The article suggests Hertz wrote a pretty comprehensive set of requirements, with forward-thinking deliverables like a design system, re-use across brands, and a “core component” library. But – in my experience – those deliverables don’t really add much value when the future rolls up. Test-driven development, Behaviour-driven development, continuous delivery – those really help. Those are things a vendor would often skip – they just want to deliver the project as cheaply as possible, get paid, and move onto maintenance and support (and also get paid).

Compare and contrast – a previous client (an airline) noticed that more and more customers were using mobile to buy tickets and check-in. They had an app, but it had not received a lot of investment, and the focus was primarily on cross-sell/up-sell. Customer satisfaction was terrible (the app didn’t work particularly well), and the team was heavily dependent on a supplier. Once they recognized that mobile check-in was the way their premium customers tended to interact, they set up an internal team to create a mobile product vision. They aligned on key value propositions, and assembled a team; my company provided a range of specialists in product management, design and development. We worked on a product roadmap, with lots of small-ish releases, a beta programme, and the gradual transition to an internal team.

And how about the money? The Accenture budget ran to $32 million. I know that sounds like a lot of money – but it’s not unusual for large-scale digital platforms to cost in that region. It’s (presumably) multi-market, multi-lingual, with transactions, payment management etc. But, let’s look at how you might spend that money in a universe where you care about developing internal skills. I’m going to take a 5 year period to spend that $32 million.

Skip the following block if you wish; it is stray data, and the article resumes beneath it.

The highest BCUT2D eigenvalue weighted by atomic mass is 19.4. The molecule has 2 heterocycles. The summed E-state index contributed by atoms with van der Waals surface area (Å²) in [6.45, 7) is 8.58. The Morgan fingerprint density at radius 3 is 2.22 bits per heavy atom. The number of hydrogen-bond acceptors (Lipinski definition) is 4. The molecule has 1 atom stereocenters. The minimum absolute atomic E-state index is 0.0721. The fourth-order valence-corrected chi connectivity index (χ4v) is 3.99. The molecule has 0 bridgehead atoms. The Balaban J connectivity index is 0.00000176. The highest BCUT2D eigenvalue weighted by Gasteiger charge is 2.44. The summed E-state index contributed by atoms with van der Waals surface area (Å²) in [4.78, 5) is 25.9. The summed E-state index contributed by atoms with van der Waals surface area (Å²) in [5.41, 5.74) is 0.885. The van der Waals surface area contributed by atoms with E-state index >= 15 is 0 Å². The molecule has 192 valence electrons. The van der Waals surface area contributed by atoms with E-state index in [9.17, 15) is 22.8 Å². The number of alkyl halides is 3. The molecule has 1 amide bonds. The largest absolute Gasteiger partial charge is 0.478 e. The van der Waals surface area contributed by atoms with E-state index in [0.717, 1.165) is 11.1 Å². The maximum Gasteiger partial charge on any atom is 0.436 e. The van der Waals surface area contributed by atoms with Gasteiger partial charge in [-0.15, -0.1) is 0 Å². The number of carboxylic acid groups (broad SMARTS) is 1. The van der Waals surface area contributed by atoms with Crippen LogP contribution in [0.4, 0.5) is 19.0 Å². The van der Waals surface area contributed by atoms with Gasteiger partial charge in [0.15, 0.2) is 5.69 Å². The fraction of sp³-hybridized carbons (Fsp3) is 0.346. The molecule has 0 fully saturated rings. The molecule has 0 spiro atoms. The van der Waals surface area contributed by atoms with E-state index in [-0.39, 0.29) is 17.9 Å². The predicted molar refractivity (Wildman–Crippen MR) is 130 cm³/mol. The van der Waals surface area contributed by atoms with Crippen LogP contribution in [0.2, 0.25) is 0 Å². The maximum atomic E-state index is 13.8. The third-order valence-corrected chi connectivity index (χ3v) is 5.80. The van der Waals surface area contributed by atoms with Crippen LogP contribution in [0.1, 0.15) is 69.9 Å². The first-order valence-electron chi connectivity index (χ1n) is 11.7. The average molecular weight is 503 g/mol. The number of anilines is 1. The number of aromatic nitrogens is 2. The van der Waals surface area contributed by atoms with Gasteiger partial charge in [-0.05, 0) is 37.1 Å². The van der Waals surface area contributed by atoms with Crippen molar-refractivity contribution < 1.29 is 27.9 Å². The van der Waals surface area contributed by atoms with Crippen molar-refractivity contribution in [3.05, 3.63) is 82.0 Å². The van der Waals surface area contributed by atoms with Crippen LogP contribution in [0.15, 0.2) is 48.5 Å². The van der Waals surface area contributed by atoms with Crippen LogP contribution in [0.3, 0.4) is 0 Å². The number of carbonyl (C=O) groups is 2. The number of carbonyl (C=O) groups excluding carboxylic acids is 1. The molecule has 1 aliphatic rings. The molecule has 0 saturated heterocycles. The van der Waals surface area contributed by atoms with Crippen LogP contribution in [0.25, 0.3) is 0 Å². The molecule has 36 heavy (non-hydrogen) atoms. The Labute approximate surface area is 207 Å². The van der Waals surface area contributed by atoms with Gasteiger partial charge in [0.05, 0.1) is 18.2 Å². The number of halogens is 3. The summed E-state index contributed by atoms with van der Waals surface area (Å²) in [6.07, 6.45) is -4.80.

The following numbers are full of assumptions – but give an order of magnitude indication. If you have an annual budget of around $6 million to spend on a team, and the fully-loaded cost of a team member (designer, developer, product owner, QA, DevOps person) is around $200K/year, you can hire a permanent team of around 15 people. In year one, you probably want to bring in external folk , with skills you don’t have, and let’s assume their fully loaded cost is around $300K/year. So in year one, you probably have a team of 5 – 8 consultants, and 2 or 3 internal people; you change that balance over time.

So, can a team of 10 – 20 people deliver a whole new platform in 5 years? Yes, they can. Of course, their first release will be nothing like “a whole new platform”. It might feel disappointing – “we wanted a whole new platform, and all we got was a better sign-up form!”. But getting that feature out into the world, figuring out whether it delivers what you expected, and getting the next feature out shortly after – it’s a sustainable way of building software products. It gives you actual control (as opposed to the illusion of control which you get from project plans stretching over years).

Whilst the articles I’ve read suggest many things went wrong on the project, I think the biggest decisions organisations need to make are “is this core to our interaction with customers”, and “should we outsource this or build internal capability?”.